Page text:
Ralph Waldo Emerson tagged posts

The Puffed Up Self in Emerson’s “Self-Reliance”

“Our Delight in Destruction,” read the headline from a recent philosophy blog in the New York Times. (Yes, actual philosophers blogging in readable English in a daily newspaper—hope lives!)

This was just a day after I had come across and held to my eyes a treasured volume, “Irrational Man,” a 1960s-era study of the great existential philosophers who detailed the human penchant for, well, not always behaving in the optimal fashion to promote our own best interests (nor the well-being of those around us).

And through both those works, a long chew through Ralph Waldo Emerson’s “Self-Reliance,” a far-reaching, soul-stirring anthem celebrating, no matter how “destructive” or “irrational” it might appear to those other thinkers mentioned above, the absolute primacy of the Self, the lone self-reflective individual, our own deepest heart of hearts, for whom the Bard of Concord intoned:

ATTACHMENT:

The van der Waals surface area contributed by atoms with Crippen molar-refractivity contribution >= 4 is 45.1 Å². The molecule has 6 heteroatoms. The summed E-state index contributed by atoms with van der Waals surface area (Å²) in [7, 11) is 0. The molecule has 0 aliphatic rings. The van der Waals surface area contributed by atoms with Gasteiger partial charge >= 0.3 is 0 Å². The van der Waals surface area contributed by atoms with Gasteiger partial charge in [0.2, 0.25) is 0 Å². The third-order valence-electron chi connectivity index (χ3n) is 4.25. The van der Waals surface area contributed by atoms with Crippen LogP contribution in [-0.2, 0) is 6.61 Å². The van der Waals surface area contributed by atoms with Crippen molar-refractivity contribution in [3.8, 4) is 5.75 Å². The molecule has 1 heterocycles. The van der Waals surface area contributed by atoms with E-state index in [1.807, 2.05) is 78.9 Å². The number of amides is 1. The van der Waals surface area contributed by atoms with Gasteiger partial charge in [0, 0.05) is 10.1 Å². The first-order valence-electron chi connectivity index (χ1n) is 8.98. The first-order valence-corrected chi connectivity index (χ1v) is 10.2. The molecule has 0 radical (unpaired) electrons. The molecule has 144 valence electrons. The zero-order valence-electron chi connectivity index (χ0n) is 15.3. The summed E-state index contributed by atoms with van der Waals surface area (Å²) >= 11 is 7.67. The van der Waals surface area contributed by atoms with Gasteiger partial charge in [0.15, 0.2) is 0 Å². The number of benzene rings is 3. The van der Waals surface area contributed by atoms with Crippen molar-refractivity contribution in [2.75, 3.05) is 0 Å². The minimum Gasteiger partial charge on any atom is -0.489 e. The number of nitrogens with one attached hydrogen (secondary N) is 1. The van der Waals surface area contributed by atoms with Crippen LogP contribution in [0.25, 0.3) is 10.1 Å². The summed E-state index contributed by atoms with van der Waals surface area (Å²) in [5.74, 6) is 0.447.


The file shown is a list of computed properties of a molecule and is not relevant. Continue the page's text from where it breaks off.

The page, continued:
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Rereading “Walden,” Forty Years Later, on My Kindle

“Simplify,” Henry David Thoreau tells us in Walden. I am reading this advice in the airport, awaiting a jet plane excursion, just moments after downloading a 464-page collection of his works onto my Kindle, delivered courtesy of the airport wi-fi via Amazon’s “Whispernet” technology in a matter of seconds. Currently, I have Tolstoy’s Anna Karenina, Arnold’s Culture and Belief, Homer’s The Odyssey, Aristotle’s Poetics, and the entire New Oxford American Dictionary packed onto my Kindle, too. And this mini-library has barely begun to crack the device’s capacity.

I’m lugging these hundreds of thousands of digitized words onto a plane in a 10-ounce electronic device that I easily cradle in the palm of my hand, wondering if this technology, in its own way, falls neatly within Thoreau’s “Simplify” dictum. Or is it a gross perversion?

This is not the only conundrum I will face rereadin...

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